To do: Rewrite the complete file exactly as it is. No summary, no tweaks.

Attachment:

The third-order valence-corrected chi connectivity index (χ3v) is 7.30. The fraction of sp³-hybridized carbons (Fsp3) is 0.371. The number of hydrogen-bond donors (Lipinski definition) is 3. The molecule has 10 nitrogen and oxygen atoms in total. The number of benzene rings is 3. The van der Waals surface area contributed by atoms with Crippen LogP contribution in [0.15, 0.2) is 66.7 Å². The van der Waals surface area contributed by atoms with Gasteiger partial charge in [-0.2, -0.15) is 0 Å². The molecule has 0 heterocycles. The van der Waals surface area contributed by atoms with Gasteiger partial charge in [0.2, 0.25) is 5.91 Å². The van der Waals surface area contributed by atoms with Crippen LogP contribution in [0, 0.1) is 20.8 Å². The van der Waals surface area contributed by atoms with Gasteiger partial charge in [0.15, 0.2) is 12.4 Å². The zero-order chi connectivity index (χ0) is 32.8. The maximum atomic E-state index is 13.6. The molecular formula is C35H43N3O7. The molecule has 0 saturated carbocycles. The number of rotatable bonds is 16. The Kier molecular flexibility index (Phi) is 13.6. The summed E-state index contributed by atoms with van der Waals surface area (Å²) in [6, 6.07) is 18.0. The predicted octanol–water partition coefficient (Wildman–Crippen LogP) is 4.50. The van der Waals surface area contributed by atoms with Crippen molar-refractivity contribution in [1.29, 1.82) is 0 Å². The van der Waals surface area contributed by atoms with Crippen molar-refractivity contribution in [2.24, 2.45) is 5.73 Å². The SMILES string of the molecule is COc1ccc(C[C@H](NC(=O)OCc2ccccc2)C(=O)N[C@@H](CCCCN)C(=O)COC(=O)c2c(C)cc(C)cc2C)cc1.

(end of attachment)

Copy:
The third-order valence-corrected chi connectivity index (χ3v) is 7.30. The fraction of sp³-hybridized carbons (Fsp3) is 0.371. The number of hydrogen-bond donors (Lipinski definition) is 3. The molecule has 10 nitrogen and oxygen atoms in total. The number of benzene rings is 3. The van der Waals surface area contributed by atoms with Crippen LogP contribution in [0.15, 0.2) is 66.7 Å². The van der Waals surface area contributed by atoms with Gasteiger partial charge in [-0.2, -0.15) is 0 Å². The molecule has 0 heterocycles. The van der Waals surface area contributed by atoms with Gasteiger partial charge in [0.2, 0.25) is 5.91 Å². The van der Waals surface area contributed by atoms with Crippen LogP contribution in [0, 0.1) is 20.8 Å². The van der Waals surface area contributed by atoms with Gasteiger partial charge in [0.15, 0.2) is 12.4 Å². The zero-order chi connectivity index (χ0) is 32.8. The maximum atomic E-state index is 13.6. The molecular formula is C35H43N3O7. The molecule has 0 saturated carbocycles. The number of rotatable bonds is 16. The Kier molecular flexibility index (Phi) is 13.6. The summed E-state index contributed by atoms with van der Waals surface area (Å²) in [6, 6.07) is 18.0. The predicted octanol–water partition coefficient (Wildman–Crippen LogP) is 4.50. The van der Waals surface area contributed by atoms with Crippen molar-refractivity contribution in [1.29, 1.82) is 0 Å². The van der Waals surface area contributed by atoms with Crippen molar-refractivity contribution in [2.24, 2.45) is 5.73 Å². The SMILES string of the molecule is COc1ccc(C[C@H](NC(=O)OCc2ccccc2)C(=O)N[C@@H](CCCCN)C(=O)COC(=O)c2c(C)cc(C)cc2C)cc1.